Black-Winged Stilt


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Related to Black-Winged Stilt: whimbrel, Common Sandpiper

Black-Winged Stilt

 

(Himantopus himantopus), a bird of the family Charadriidae of the suborder Limicolae. The body length is about 37 cm. The plumage is white and black. The legs are very long and pink, and the bill is black. The black-winged stilt is distributed in southern Europe, southern Asia, Africa, Australia, New Zealand, and America (except in the north). In the USSR it is found in the south, from the Danube to Lake Zaisan, living along the shores of freshwater and salt lakes and the sea. It nests in colonies. A clutch contains four eggs, which are incubated 25 to 26 days. The black-winged stilt feeds on aquatic insects and other invertebrates and on frog and fish eggs; in winter it also feeds on the seeds of aquatic plants.

References in periodicals archive ?
The black-winged stilts are incubating four eggs on an island at the Wildfowl and Wetland trust - the first recorded incident of the birds ever breeding in the region.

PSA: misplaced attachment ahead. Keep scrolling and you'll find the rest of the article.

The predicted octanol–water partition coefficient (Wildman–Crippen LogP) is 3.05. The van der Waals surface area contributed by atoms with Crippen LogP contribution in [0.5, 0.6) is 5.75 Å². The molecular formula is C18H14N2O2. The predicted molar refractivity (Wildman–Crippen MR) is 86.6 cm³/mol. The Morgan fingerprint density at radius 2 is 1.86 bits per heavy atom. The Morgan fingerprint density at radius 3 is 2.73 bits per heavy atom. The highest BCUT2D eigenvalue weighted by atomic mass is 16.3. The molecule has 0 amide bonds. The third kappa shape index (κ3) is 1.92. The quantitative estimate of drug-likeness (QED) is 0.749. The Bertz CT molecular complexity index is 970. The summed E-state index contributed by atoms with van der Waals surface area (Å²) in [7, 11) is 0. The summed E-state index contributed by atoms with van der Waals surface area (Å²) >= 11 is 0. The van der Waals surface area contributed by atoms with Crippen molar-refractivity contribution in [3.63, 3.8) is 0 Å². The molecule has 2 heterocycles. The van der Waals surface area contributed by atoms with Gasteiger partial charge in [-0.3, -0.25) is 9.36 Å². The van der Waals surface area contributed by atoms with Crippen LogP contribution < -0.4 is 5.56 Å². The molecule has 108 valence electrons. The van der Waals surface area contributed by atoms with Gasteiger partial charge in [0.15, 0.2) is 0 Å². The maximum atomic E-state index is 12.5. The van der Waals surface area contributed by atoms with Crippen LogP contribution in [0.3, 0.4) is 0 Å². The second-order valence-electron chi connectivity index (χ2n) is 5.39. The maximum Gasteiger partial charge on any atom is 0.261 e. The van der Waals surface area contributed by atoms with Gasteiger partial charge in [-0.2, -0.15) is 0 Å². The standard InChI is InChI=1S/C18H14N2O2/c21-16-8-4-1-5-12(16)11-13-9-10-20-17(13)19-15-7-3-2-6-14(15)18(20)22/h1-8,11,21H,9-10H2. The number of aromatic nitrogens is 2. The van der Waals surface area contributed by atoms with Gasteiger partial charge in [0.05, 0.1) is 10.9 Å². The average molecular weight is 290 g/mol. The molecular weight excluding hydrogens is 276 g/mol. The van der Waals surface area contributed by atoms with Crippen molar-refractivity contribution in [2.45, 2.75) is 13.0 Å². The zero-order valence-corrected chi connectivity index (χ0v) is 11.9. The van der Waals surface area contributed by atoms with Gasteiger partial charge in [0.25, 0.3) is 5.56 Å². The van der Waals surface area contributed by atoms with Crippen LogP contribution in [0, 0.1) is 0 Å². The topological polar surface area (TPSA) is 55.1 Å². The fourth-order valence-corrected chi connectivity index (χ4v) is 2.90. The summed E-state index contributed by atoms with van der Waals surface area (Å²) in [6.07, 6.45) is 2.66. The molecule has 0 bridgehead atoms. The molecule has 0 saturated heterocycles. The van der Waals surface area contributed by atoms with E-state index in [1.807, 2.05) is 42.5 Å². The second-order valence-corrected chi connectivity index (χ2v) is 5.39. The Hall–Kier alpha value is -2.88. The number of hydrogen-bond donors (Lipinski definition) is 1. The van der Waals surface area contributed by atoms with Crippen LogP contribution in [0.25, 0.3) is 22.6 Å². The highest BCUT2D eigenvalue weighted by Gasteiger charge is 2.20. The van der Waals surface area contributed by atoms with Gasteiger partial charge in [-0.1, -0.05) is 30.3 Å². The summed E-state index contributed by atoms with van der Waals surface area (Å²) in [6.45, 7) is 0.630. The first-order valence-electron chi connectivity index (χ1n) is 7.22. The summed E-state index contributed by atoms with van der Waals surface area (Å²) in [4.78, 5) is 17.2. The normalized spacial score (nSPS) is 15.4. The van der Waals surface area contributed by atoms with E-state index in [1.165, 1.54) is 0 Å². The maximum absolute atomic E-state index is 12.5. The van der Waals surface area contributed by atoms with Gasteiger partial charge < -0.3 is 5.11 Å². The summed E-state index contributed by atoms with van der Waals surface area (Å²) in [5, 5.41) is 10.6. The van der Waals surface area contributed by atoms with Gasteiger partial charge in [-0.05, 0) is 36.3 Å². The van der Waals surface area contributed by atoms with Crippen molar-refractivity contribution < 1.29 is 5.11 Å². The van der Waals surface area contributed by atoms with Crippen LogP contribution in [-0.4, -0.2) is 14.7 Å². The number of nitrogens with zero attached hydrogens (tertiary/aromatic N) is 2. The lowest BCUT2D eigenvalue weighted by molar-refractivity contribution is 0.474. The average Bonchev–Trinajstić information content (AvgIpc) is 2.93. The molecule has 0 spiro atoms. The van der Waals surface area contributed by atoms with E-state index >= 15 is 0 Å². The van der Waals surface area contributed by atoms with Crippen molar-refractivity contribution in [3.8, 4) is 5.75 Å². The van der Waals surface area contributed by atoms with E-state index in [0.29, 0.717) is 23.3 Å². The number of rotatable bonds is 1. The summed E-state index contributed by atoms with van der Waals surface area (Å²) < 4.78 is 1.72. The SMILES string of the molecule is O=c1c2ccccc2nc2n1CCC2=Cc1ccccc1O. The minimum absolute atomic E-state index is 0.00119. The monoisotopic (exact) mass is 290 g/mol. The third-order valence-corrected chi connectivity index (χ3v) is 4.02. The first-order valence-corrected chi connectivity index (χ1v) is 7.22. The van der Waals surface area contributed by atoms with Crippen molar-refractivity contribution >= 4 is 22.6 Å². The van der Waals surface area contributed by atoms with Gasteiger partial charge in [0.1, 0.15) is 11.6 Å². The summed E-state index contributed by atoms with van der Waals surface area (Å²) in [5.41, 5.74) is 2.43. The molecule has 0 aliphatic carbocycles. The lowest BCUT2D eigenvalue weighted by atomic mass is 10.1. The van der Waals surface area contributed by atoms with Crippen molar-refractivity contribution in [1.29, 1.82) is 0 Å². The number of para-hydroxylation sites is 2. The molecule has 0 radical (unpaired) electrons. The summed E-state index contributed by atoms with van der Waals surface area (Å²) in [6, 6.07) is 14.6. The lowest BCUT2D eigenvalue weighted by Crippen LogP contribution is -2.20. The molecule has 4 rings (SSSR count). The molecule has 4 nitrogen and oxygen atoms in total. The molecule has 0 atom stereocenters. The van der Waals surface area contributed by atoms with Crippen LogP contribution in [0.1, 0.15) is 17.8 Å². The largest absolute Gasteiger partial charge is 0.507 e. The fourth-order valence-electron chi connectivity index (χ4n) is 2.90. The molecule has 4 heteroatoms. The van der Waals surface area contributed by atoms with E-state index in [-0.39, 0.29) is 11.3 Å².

It may be a while before we see Black-winged Stilts nesting closer to home, however.
Birds such as the Siberian Crane, Greater Flamingo, Ruff, Black-winged Stilt, Common Teal, Common Greenshank, Northern Pintail, Wagtail, Wagtail, Northern Shoveler, Rosy Pelican and Gadwall, usually migrate to wetlands in India.
Khan told Gulf News that "in the last week, the nesting of black-winged stilt (Himantupos himantupos) was observed in some areas of the sanctuary.
A rare black-winged stilt reeding at at altitudes of over 700m.
Oroklini Lake is a very important area for birds and especially for the breeding of Spur-winged Lapwing and the Black-winged Stilt.
Oroklini Lake is a Natura 2000 site -- part of the EU's conservation scheme -- and is significant for two qualifying bird species: the Black-winged Stilt and the Spur-winged Plover that nest there.
It comes in the same summer that three pairs of Black-winged Stilts nested in southern and eastern England, and young Bee-eaters fledged on the Isle of Wight.